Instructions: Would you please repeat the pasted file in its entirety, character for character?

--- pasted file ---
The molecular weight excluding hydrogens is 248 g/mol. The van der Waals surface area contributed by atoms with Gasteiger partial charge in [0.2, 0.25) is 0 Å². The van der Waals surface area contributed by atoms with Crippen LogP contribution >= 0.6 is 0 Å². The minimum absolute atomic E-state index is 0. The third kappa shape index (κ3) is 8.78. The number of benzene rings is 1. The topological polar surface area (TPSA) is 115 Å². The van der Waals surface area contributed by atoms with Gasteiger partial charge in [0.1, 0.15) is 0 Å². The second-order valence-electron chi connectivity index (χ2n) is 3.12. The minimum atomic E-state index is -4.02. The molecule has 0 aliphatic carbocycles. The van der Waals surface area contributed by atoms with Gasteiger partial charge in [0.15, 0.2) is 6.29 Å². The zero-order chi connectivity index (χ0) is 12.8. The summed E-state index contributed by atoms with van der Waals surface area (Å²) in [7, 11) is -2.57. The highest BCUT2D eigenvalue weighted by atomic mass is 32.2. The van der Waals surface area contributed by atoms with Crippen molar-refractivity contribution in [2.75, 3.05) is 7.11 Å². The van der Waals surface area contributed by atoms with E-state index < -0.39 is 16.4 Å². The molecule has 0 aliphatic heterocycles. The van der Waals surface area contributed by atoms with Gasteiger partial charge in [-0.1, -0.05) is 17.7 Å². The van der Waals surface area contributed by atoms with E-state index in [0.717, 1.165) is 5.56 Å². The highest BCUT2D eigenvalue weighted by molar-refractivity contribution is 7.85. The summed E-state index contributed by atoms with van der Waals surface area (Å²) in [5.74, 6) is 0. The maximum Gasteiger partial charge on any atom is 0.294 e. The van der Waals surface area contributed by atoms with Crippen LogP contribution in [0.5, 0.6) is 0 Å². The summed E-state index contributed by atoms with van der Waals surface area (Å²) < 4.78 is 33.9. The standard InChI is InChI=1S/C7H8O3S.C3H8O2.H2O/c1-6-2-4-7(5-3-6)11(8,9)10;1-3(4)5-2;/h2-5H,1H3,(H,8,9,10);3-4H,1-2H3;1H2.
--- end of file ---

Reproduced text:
The molecular weight excluding hydrogens is 248 g/mol. The van der Waals surface area contributed by atoms with Gasteiger partial charge in [0.2, 0.25) is 0 Å². The van der Waals surface area contributed by atoms with Crippen LogP contribution >= 0.6 is 0 Å². The minimum absolute atomic E-state index is 0. The third kappa shape index (κ3) is 8.78. The number of benzene rings is 1. The topological polar surface area (TPSA) is 115 Å². The van der Waals surface area contributed by atoms with Gasteiger partial charge in [0.1, 0.15) is 0 Å². The second-order valence-electron chi connectivity index (χ2n) is 3.12. The minimum atomic E-state index is -4.02. The molecule has 0 aliphatic carbocycles. The van der Waals surface area contributed by atoms with Gasteiger partial charge in [0.15, 0.2) is 6.29 Å². The zero-order chi connectivity index (χ0) is 12.8. The summed E-state index contributed by atoms with van der Waals surface area (Å²) in [7, 11) is -2.57. The highest BCUT2D eigenvalue weighted by atomic mass is 32.2. The van der Waals surface area contributed by atoms with Crippen molar-refractivity contribution in [2.75, 3.05) is 7.11 Å². The van der Waals surface area contributed by atoms with E-state index < -0.39 is 16.4 Å². The molecule has 0 aliphatic heterocycles. The van der Waals surface area contributed by atoms with Gasteiger partial charge in [-0.1, -0.05) is 17.7 Å². The van der Waals surface area contributed by atoms with E-state index in [0.717, 1.165) is 5.56 Å². The highest BCUT2D eigenvalue weighted by molar-refractivity contribution is 7.85. The summed E-state index contributed by atoms with van der Waals surface area (Å²) in [5.74, 6) is 0. The maximum Gasteiger partial charge on any atom is 0.294 e. The van der Waals surface area contributed by atoms with Crippen LogP contribution in [0.5, 0.6) is 0 Å². The summed E-state index contributed by atoms with van der Waals surface area (Å²) < 4.78 is 33.9. The standard InChI is InChI=1S/C7H8O3S.C3H8O2.H2O/c1-6-2-4-7(5-3-6)11(8,9)10;1-3(4)5-2;/h2-5H,1H3,(H,8,9,10);3-4H,1-2H3;1H2.